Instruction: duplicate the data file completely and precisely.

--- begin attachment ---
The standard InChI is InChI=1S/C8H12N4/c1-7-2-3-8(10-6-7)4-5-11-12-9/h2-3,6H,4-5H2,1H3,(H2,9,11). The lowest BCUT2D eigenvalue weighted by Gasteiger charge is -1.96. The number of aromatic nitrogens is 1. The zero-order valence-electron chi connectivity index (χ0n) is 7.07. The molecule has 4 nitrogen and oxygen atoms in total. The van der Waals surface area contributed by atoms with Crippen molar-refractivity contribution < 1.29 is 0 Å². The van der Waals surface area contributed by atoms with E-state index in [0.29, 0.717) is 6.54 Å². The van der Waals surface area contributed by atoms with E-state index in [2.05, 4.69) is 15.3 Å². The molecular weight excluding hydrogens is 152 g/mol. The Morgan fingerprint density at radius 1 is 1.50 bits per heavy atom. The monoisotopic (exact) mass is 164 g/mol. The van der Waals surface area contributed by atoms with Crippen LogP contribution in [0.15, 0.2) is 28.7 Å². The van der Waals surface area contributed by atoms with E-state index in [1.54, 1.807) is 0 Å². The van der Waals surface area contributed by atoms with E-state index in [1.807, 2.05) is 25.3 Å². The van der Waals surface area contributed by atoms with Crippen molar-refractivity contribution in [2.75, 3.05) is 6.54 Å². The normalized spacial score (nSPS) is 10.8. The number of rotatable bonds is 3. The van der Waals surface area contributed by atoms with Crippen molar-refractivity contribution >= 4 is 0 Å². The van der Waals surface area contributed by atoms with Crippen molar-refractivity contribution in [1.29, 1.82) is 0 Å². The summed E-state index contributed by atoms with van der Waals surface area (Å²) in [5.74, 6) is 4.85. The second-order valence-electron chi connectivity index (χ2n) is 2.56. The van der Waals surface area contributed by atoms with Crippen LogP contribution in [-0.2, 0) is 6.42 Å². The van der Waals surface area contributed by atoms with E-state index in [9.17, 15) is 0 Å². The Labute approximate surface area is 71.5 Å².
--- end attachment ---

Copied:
The standard InChI is InChI=1S/C8H12N4/c1-7-2-3-8(10-6-7)4-5-11-12-9/h2-3,6H,4-5H2,1H3,(H2,9,11). The lowest BCUT2D eigenvalue weighted by Gasteiger charge is -1.96. The number of aromatic nitrogens is 1. The zero-order valence-electron chi connectivity index (χ0n) is 7.07. The molecule has 4 nitrogen and oxygen atoms in total. The van der Waals surface area contributed by atoms with Crippen molar-refractivity contribution < 1.29 is 0 Å². The van der Waals surface area contributed by atoms with E-state index in [0.29, 0.717) is 6.54 Å². The van der Waals surface area contributed by atoms with E-state index in [2.05, 4.69) is 15.3 Å². The molecular weight excluding hydrogens is 152 g/mol. The Morgan fingerprint density at radius 1 is 1.50 bits per heavy atom. The monoisotopic (exact) mass is 164 g/mol. The van der Waals surface area contributed by atoms with Crippen LogP contribution in [0.15, 0.2) is 28.7 Å². The van der Waals surface area contributed by atoms with E-state index in [1.54, 1.807) is 0 Å². The van der Waals surface area contributed by atoms with E-state index in [1.807, 2.05) is 25.3 Å². The van der Waals surface area contributed by atoms with Crippen molar-refractivity contribution in [2.75, 3.05) is 6.54 Å². The normalized spacial score (nSPS) is 10.8. The number of rotatable bonds is 3. The van der Waals surface area contributed by atoms with Crippen molar-refractivity contribution >= 4 is 0 Å². The van der Waals surface area contributed by atoms with Crippen molar-refractivity contribution in [1.29, 1.82) is 0 Å². The summed E-state index contributed by atoms with van der Waals surface area (Å²) in [5.74, 6) is 4.85. The second-order valence-electron chi connectivity index (χ2n) is 2.56. The van der Waals surface area contributed by atoms with Crippen LogP contribution in [-0.2, 0) is 6.42 Å². The van der Waals surface area contributed by atoms with E-state index in [9.17, 15) is 0 Å². The Labute approximate surface area is 71.5 Å².